Meow Mix, open from 1996 to 2004, was located at 269 East Houston Street at the corner of Suffolk Street, on the Lower East Side. The owner, Brooke Webster, already had a following after making a name for herself as a party promoter; she also managed the lesbian band Tribe 8, which likely explains Meow Mix’s emphasis on live music. The club is best remembered, however, as a filming location for the 1997 film Chasing Amy. Ironically, the main character Amy is a lesbian who ultimately gets “turned” straight by the male “hero,” which was a typical storyline for lesbian characters in mainstream film.
There are some surviving photographs of performances at the club showing the sex-positive, exuberant quality of Meow Mix, continuing the tradition started at lesbian bars in the 1970s of promoting lesbian performers. The exterior of the building featured large windows partially covered in posters on both facades. While this allowed for some visibility from the street, the club’s exterior decor did not necessarily indicate that this was a lesbian bar (there were no rainbow flags or permanent signs with women on them, for example, as was the case at some other LGBT bars at this time).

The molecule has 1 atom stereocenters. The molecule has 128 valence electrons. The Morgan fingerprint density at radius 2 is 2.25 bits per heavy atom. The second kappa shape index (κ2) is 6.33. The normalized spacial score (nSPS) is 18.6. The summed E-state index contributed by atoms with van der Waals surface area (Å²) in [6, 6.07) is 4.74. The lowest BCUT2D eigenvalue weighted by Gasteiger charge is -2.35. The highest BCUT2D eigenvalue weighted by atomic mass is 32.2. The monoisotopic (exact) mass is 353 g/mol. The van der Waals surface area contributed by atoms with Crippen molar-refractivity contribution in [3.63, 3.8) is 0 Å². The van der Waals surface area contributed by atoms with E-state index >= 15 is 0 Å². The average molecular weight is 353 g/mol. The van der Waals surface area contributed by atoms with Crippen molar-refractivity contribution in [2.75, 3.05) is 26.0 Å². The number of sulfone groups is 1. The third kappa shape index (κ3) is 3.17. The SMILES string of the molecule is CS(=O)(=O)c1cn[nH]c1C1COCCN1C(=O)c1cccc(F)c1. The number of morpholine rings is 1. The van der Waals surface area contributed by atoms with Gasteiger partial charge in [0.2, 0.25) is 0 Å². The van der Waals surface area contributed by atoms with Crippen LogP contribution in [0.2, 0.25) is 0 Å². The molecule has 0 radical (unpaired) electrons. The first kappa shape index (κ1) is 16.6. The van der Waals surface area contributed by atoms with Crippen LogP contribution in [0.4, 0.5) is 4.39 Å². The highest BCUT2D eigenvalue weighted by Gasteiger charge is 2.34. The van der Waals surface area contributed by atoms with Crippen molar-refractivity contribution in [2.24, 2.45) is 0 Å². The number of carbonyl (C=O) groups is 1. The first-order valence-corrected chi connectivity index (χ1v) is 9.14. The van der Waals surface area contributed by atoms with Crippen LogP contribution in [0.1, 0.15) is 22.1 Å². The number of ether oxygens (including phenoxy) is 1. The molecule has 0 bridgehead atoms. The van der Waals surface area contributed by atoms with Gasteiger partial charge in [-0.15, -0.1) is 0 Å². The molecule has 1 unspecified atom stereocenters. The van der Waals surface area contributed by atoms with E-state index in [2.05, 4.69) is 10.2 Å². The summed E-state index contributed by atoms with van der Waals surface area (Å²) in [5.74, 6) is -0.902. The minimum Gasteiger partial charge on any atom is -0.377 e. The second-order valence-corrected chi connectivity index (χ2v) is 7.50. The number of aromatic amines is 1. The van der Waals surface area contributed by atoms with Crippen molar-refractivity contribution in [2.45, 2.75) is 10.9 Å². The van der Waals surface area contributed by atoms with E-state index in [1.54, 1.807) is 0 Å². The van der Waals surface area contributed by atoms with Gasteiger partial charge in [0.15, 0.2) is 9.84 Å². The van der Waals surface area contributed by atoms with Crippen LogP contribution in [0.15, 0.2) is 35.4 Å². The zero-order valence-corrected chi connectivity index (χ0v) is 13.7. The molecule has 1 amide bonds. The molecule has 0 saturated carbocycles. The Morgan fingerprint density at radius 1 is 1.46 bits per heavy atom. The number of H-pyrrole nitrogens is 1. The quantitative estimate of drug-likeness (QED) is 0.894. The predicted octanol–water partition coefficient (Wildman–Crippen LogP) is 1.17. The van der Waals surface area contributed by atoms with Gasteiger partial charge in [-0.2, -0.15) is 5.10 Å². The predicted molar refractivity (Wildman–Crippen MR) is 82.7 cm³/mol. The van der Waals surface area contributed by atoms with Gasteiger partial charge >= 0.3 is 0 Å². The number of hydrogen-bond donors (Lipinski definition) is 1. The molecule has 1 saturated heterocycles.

In 2004, Meow Mix closed, citing “flooding, city harassment, and a shift in the neighborhood demographics.” The latter part, in reference to gentrification, was perhaps not as surprising as “city harassment” in an era when being openly lesbian, at least in a supposedly progressive place like New York City, was no longer supposed to be an issue.
A year later, in 2005, Webster moved on to her next endeavor, Cattyshack, a three-story club at 249 4th Avenue, in Park Slope, Brooklyn, which was open until 2009.